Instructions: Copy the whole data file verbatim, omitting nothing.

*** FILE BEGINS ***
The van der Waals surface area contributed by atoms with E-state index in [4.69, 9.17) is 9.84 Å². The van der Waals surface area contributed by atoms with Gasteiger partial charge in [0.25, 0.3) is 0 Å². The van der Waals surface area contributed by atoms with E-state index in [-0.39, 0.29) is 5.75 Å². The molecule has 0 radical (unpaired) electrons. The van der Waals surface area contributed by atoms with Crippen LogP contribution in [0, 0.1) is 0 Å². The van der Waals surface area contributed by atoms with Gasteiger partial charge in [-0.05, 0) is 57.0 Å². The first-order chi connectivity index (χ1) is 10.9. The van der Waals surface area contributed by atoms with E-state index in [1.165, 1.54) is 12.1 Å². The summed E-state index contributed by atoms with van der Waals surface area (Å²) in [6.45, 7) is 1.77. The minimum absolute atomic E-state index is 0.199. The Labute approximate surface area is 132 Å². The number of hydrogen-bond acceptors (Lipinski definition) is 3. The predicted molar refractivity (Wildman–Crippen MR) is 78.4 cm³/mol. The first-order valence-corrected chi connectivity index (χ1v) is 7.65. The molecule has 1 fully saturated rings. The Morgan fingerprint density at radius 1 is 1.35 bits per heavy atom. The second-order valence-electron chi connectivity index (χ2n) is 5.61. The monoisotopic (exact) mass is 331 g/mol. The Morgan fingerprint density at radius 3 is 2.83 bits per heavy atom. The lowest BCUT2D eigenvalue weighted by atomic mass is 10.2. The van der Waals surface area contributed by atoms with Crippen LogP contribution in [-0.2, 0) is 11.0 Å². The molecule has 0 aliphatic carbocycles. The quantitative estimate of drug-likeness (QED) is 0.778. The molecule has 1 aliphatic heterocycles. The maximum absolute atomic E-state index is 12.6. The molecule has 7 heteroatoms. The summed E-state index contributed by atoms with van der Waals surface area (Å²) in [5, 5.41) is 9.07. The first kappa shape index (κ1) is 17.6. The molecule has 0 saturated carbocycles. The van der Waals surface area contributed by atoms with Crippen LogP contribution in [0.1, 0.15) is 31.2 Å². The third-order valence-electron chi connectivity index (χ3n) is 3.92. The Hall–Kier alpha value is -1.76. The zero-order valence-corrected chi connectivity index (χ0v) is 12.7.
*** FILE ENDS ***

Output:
The van der Waals surface area contributed by atoms with E-state index in [4.69, 9.17) is 9.84 Å². The van der Waals surface area contributed by atoms with Gasteiger partial charge in [0.25, 0.3) is 0 Å². The van der Waals surface area contributed by atoms with E-state index in [-0.39, 0.29) is 5.75 Å². The molecule has 0 radical (unpaired) electrons. The van der Waals surface area contributed by atoms with Crippen LogP contribution in [0, 0.1) is 0 Å². The van der Waals surface area contributed by atoms with Gasteiger partial charge in [-0.05, 0) is 57.0 Å². The first-order chi connectivity index (χ1) is 10.9. The van der Waals surface area contributed by atoms with E-state index in [1.165, 1.54) is 12.1 Å². The summed E-state index contributed by atoms with van der Waals surface area (Å²) in [6.45, 7) is 1.77. The minimum absolute atomic E-state index is 0.199. The Labute approximate surface area is 132 Å². The number of hydrogen-bond acceptors (Lipinski definition) is 3. The predicted molar refractivity (Wildman–Crippen MR) is 78.4 cm³/mol. The first-order valence-corrected chi connectivity index (χ1v) is 7.65. The molecule has 1 fully saturated rings. The Morgan fingerprint density at radius 1 is 1.35 bits per heavy atom. The second-order valence-electron chi connectivity index (χ2n) is 5.61. The monoisotopic (exact) mass is 331 g/mol. The Morgan fingerprint density at radius 3 is 2.83 bits per heavy atom. The lowest BCUT2D eigenvalue weighted by atomic mass is 10.2. The van der Waals surface area contributed by atoms with Crippen LogP contribution in [-0.2, 0) is 11.0 Å². The molecule has 0 aliphatic carbocycles. The quantitative estimate of drug-likeness (QED) is 0.778. The molecule has 1 aliphatic heterocycles. The maximum absolute atomic E-state index is 12.6. The molecule has 7 heteroatoms. The summed E-state index contributed by atoms with van der Waals surface area (Å²) in [5, 5.41) is 9.07. The first kappa shape index (κ1) is 17.6. The molecule has 0 saturated carbocycles. The van der Waals surface area contributed by atoms with Crippen LogP contribution in [0.1, 0.15) is 31.2 Å². The third-order valence-electron chi connectivity index (χ3n) is 3.92. The Hall–Kier alpha value is -1.76. The zero-order valence-corrected chi connectivity index (χ0v) is 12.7.